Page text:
Saturday, March 15, 2014

Coming of Age With Zora

Two weeks ago, I had major surgery on my neck.

It was something about that removing of the offending thing - my submandibular gland - that released a thought in me that I have marinated on for two weeks.

Jubilee is a freedom  year, a chance to breathe, to re-evaluate and to reinvent.

My big birthday is less than two months away and pondering that milestone, I pondered what it means to come of age, to be fully realized, to live.

Zora Neale Hurston is one of my writing sheroes who did not get her proper respect when she died.  She is buried in an indescript, segregated cemetery with a headstone that Alice Walker had placed there many years later on what is assumed to be the spot.  Zora died penniless and practically alone, childless, except for the volumes she left us and an autobiography that some have wondered if it was embellished.  In all of her authenticity and complexity, Zora still stands as a giant among women.

She dared to be herself and embrace all sides of herself, to define herself, even if convention whispered something else.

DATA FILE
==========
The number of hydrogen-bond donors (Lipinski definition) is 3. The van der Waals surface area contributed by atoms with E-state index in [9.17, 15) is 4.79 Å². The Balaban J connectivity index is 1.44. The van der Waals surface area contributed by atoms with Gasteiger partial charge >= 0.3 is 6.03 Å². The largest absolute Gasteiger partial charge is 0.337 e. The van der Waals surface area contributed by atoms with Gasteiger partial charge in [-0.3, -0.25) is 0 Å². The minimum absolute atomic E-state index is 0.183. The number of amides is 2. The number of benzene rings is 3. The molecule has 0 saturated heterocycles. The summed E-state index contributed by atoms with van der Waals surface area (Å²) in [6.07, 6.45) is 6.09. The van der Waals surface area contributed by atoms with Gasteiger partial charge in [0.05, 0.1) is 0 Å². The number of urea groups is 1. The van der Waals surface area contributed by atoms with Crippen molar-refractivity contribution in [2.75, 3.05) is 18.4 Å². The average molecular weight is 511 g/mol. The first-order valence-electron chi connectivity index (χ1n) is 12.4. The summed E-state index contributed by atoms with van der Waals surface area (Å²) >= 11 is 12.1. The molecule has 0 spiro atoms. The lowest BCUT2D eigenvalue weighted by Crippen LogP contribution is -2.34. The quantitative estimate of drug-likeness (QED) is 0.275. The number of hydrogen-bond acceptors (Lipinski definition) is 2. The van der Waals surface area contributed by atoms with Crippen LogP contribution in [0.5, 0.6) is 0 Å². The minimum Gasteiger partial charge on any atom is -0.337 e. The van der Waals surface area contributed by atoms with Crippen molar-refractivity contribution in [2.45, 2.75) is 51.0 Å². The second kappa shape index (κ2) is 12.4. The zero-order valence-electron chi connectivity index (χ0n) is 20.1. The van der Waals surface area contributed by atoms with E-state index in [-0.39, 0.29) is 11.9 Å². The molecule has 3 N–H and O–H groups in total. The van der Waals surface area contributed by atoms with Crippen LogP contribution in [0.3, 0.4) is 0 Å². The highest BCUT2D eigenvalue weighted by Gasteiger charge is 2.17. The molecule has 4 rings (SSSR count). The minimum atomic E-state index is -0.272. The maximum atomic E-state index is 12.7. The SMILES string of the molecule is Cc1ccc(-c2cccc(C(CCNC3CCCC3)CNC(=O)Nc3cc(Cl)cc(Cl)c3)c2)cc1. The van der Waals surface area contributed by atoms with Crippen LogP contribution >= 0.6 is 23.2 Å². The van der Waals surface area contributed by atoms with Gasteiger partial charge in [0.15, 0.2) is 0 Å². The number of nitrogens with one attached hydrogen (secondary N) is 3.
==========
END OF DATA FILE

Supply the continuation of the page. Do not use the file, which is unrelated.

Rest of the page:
Needing not a man, three husbands could not "tame" her ambition, and wanting nothing but her art, Zora opened wide a door of opportunity that she never realized, an opportunity that defied definition.

I decided, as I was in my room for five days, that life is short, there are more years behind me than in front of me, and that for the remaining years, I intend to be fully alive.

Once dubbed "bougie" by the local black folks and "radical" by the local white folks because I demanded excellence from my staff, because I carry myself a certain way, because I have degrees, because I stay at home, because I spoke up, because I write, because, because, because I don't know why, I decided to embrace it because it means to me, like Zora, I am authentic, brave, and assured of my art.  Self-confident and self-determined, I continue to strive through life enjoying every experience.

Zora gave us a blueprint, in a way, to that later-in-life exhale, that second coming-of-age that women often have to experience after husband, after children, after expectation.

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